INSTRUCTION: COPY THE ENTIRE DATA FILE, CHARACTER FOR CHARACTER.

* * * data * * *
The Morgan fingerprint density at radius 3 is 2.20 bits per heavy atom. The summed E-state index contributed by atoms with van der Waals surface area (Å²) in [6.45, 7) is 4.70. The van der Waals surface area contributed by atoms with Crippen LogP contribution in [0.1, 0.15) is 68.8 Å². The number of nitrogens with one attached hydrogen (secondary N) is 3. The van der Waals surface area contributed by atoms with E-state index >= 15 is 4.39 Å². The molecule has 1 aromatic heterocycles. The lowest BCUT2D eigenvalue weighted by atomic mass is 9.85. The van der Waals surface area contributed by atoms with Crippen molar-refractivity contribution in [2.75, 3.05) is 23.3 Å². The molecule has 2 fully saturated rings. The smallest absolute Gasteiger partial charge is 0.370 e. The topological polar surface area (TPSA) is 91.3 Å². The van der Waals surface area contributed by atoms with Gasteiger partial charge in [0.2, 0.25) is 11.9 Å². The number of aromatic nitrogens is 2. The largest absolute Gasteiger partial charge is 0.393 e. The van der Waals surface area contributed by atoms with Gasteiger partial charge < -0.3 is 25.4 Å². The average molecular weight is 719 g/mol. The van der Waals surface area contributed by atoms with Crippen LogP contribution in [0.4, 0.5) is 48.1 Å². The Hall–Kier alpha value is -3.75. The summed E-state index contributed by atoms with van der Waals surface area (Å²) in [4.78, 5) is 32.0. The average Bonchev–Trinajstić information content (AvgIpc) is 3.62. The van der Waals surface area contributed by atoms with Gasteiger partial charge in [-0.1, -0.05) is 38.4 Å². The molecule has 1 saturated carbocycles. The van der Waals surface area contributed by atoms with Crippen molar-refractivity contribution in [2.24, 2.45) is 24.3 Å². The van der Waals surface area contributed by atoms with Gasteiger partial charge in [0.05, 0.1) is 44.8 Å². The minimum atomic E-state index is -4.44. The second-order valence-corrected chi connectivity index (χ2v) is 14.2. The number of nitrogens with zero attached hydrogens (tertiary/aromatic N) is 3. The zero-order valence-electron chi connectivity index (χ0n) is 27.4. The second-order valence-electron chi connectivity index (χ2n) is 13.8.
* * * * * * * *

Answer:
The Morgan fingerprint density at radius 3 is 2.20 bits per heavy atom. The summed E-state index contributed by atoms with van der Waals surface area (Å²) in [6.45, 7) is 4.70. The van der Waals surface area contributed by atoms with Crippen LogP contribution in [0.1, 0.15) is 68.8 Å². The number of nitrogens with one attached hydrogen (secondary N) is 3. The van der Waals surface area contributed by atoms with E-state index >= 15 is 4.39 Å². The molecule has 1 aromatic heterocycles. The lowest BCUT2D eigenvalue weighted by atomic mass is 9.85. The van der Waals surface area contributed by atoms with Crippen molar-refractivity contribution in [2.75, 3.05) is 23.3 Å². The molecule has 2 fully saturated rings. The smallest absolute Gasteiger partial charge is 0.370 e. The topological polar surface area (TPSA) is 91.3 Å². The van der Waals surface area contributed by atoms with Gasteiger partial charge in [0.2, 0.25) is 11.9 Å². The number of aromatic nitrogens is 2. The largest absolute Gasteiger partial charge is 0.393 e. The van der Waals surface area contributed by atoms with Gasteiger partial charge < -0.3 is 25.4 Å². The average molecular weight is 719 g/mol. The van der Waals surface area contributed by atoms with Crippen LogP contribution in [0.4, 0.5) is 48.1 Å². The Hall–Kier alpha value is -3.75. The summed E-state index contributed by atoms with van der Waals surface area (Å²) in [4.78, 5) is 32.0. The average Bonchev–Trinajstić information content (AvgIpc) is 3.62. The van der Waals surface area contributed by atoms with Gasteiger partial charge in [-0.1, -0.05) is 38.4 Å². The molecule has 1 saturated carbocycles. The van der Waals surface area contributed by atoms with Crippen molar-refractivity contribution in [2.24, 2.45) is 24.3 Å². The van der Waals surface area contributed by atoms with Gasteiger partial charge in [0.05, 0.1) is 44.8 Å². The minimum atomic E-state index is -4.44. The second-order valence-corrected chi connectivity index (χ2v) is 14.2. The number of nitrogens with zero attached hydrogens (tertiary/aromatic N) is 3. The zero-order valence-electron chi connectivity index (χ0n) is 27.4. The second-order valence-electron chi connectivity index (χ2n) is 13.8.